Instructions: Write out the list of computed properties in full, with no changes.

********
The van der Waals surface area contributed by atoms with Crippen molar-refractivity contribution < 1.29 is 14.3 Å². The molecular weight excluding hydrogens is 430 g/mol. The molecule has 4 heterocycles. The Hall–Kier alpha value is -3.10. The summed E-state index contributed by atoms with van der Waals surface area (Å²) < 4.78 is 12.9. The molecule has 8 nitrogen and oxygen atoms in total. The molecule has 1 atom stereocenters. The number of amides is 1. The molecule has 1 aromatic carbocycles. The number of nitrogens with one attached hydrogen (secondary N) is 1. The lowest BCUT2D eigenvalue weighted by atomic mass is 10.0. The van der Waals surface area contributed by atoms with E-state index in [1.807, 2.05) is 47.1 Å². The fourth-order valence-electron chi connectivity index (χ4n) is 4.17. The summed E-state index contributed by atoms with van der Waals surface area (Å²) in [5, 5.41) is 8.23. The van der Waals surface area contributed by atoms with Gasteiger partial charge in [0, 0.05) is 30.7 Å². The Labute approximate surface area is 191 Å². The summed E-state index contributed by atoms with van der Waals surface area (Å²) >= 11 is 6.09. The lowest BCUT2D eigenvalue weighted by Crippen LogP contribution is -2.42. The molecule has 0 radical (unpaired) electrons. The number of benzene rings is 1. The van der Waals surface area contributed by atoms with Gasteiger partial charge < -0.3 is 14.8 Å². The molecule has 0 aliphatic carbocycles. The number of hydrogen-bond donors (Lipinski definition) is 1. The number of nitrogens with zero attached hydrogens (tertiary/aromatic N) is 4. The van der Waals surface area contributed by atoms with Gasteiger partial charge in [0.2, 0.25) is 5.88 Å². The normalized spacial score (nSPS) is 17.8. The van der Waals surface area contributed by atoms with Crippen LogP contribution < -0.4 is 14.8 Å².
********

The van der Waals surface area contributed by atoms with Crippen molar-refractivity contribution < 1.29 is 14.3 Å². The molecular weight excluding hydrogens is 430 g/mol. The molecule has 4 heterocycles. The Hall–Kier alpha value is -3.10. The summed E-state index contributed by atoms with van der Waals surface area (Å²) < 4.78 is 12.9. The molecule has 8 nitrogen and oxygen atoms in total. The molecule has 1 atom stereocenters. The number of amides is 1. The molecule has 1 aromatic carbocycles. The number of nitrogens with one attached hydrogen (secondary N) is 1. The lowest BCUT2D eigenvalue weighted by atomic mass is 10.0. The van der Waals surface area contributed by atoms with E-state index in [1.807, 2.05) is 47.1 Å². The fourth-order valence-electron chi connectivity index (χ4n) is 4.17. The summed E-state index contributed by atoms with van der Waals surface area (Å²) in [5, 5.41) is 8.23. The van der Waals surface area contributed by atoms with Gasteiger partial charge in [0, 0.05) is 30.7 Å². The Labute approximate surface area is 191 Å². The summed E-state index contributed by atoms with van der Waals surface area (Å²) >= 11 is 6.09. The lowest BCUT2D eigenvalue weighted by Crippen LogP contribution is -2.42. The molecule has 0 radical (unpaired) electrons. The number of benzene rings is 1. The van der Waals surface area contributed by atoms with Gasteiger partial charge < -0.3 is 14.8 Å². The molecule has 0 aliphatic carbocycles. The number of hydrogen-bond donors (Lipinski definition) is 1. The number of nitrogens with zero attached hydrogens (tertiary/aromatic N) is 4. The van der Waals surface area contributed by atoms with Gasteiger partial charge in [0.2, 0.25) is 5.88 Å². The normalized spacial score (nSPS) is 17.8. The van der Waals surface area contributed by atoms with Crippen LogP contribution < -0.4 is 14.8 Å².